Forest plot of oncological outcomes: A local recurrence; B distant metastasis; C 1-year over survival

Sensitivity analysis and risk of bias

Sensitivity analysis was performed for studies with high heterogeneity (I2 > 40%) to strengthen the reliability of the analysis. Studies were individually deleted, and the pooled effect value was recalculated. Sensitivity analysis cannot be conducted when there are three or fewer studies to compare [17]. All the newly pooled effect values remained unchanged after the deletion of any study (Fig. 5). The results of the ROBINS-I assessment of publication bias indicate that all comparative studies have a moderate risk of bias (Table S7).

Fig. 5
figure 5

Sensitivity analysis of surgical outcome


Most of the research results show moderate to high heterogeneity, such as operative time, estimated blood loss, hospital stay, bowel function recovery time, the visual analog scale of pain, drainage time, and distant metastasis rate. Certainly, the statistical bias caused by small sample size studies cannot be ignored [17].


This is the first clinical data-based comparative study on the efficacy and safety of LNU through the TP and RP approaches for treating UTUC, and its findings warrant further exploration.

Surgical outcomes

The operation time for treating UTUC via the TP approach is shorter compared to the RP approach. We suggest that the TLNU has a larger operative space. Furthermore, the surgeons are more familiar with the anatomy and positioning via the transperitoneal approach. However, this contradicts the previous studies [18] suggesting laparoscopic nephrectomy via the retroperitoneal approach can directly enter the kidney, thereby reducing the operation time by avoiding mobilization of other organs and ureters around the intestine and kidney. It is noteworthy that while undergoing RLNU, the patient's position needs to be changed, which would affect the calculation of the actual operation time. Appropriate intraoperative posture can better coordinate the cooperation of surgeons and assistants and reduce the operation time [19].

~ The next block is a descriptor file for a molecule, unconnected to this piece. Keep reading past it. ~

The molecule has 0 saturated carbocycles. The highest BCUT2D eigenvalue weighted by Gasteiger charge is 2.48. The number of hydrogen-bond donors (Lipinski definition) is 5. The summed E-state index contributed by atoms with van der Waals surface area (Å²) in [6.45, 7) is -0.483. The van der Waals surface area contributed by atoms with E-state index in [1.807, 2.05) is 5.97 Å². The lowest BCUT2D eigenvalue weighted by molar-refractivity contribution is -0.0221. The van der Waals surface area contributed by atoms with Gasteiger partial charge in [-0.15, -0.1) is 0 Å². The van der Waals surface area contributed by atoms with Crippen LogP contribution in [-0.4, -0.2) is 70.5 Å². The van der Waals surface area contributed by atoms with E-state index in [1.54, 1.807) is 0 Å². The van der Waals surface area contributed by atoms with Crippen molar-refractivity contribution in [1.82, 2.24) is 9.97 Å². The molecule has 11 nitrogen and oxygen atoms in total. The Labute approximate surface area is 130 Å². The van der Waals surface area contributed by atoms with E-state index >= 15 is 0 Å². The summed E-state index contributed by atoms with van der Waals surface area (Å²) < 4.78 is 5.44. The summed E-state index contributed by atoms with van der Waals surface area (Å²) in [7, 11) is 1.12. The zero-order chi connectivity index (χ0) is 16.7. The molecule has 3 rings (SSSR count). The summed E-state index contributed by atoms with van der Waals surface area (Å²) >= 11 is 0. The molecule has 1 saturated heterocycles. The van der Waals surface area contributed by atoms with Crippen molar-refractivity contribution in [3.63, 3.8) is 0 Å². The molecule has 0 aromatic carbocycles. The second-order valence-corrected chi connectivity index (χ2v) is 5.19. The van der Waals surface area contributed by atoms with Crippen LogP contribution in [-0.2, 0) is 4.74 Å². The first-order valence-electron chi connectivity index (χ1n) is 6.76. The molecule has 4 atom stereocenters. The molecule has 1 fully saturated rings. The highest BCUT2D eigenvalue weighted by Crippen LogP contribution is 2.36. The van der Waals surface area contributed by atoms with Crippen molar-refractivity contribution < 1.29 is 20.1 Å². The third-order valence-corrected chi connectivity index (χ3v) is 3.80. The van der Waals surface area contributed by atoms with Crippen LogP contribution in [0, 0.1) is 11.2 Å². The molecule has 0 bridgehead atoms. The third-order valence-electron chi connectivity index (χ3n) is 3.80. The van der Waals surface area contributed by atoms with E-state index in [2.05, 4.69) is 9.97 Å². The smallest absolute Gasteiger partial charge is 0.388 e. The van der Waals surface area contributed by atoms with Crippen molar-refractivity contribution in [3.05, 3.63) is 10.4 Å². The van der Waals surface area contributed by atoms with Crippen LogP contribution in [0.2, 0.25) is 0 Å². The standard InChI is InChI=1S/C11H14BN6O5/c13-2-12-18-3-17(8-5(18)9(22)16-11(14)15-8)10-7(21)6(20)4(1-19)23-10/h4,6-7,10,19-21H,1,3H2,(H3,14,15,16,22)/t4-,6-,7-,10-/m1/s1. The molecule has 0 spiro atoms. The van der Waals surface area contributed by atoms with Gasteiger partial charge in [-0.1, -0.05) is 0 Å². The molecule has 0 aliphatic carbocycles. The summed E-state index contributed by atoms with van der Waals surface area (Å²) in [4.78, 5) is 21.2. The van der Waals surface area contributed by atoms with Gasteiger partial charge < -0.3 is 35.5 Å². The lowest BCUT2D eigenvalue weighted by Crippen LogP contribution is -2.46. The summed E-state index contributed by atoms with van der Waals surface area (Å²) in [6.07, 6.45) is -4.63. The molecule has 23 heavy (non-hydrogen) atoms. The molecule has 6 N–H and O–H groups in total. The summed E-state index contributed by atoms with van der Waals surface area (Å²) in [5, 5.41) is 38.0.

Recently, Wu et al. [20] evaluated the outcomes of a complete RLNU with bladder cuff excision (BCE), which had a median operation time of 110 min. Miki et al. [21] performed a complete laparoscopic nephrectomy in the prone position in 20 patients with UTUC, with an average operation time of 234 min. In the future, this approach could become the standard of care for UTUC patients. Previous studies on minimally invasive urologic procedures have demonstrated the numerous advantages of the RP approach over the TP approach, such as better intraoperative organ protection, early renal arterial control, and reduced intraoperative bleeding due to minimized intraoperative dissection [22]. However, our cumulative analysis indicated that the estimated blood loss of both TLNU and RLNU were comparable.

RLNU performed under retroperitoneal laparoscopy avoided intestinal interference, reduced the incidence of gastrointestinal dysfunction and intestinal obstruction, and enabled patients to expel gas and defecate earlier, thus accelerating postoperative recovery. Our cumulative analysis also confirmed this result (P = 0.02). Theoretically, this result would indirectly affect the patients’ length of hospital stay [15]. However, our small-sample pooled analysis showed no statistically significant differences between TLNU and RLNU (P = 0.59). Moreover, the length of hospital stay was mainly determined by the surgeon’s recovery concept and the hospital’s capacity [23]. Compared with RLNU, TLNU has similar outcomes in the visual analog scale of pain and postoperative drain retention time. Ye et al. [11] suggested that patients undergoing RLNU experience more severe pain, attributed to the cutting of the lateral abdominal muscles, overextension in the lateral recumbent position during the procedure, and the potential for large area damage caused by the removal of the peritoneum and adipose tissue. Peng et al. showed that transperitoneal pneumoperitoneum has a higher central venous pressure than retroperitoneal pneumoperitoneum [24]. In addition, compared with high pneumoperitoneum pressure, low pressure can reduce the incidence of intestinal obstruction and postoperative pain in minimally invasive urological surgery. while the estimated blood loss was comparable [25, 26].The surgeon’s experience and skills would affect the postoperative drainage duration. Caution should be exercised when interpreting the results of this research due to its heterogeneity.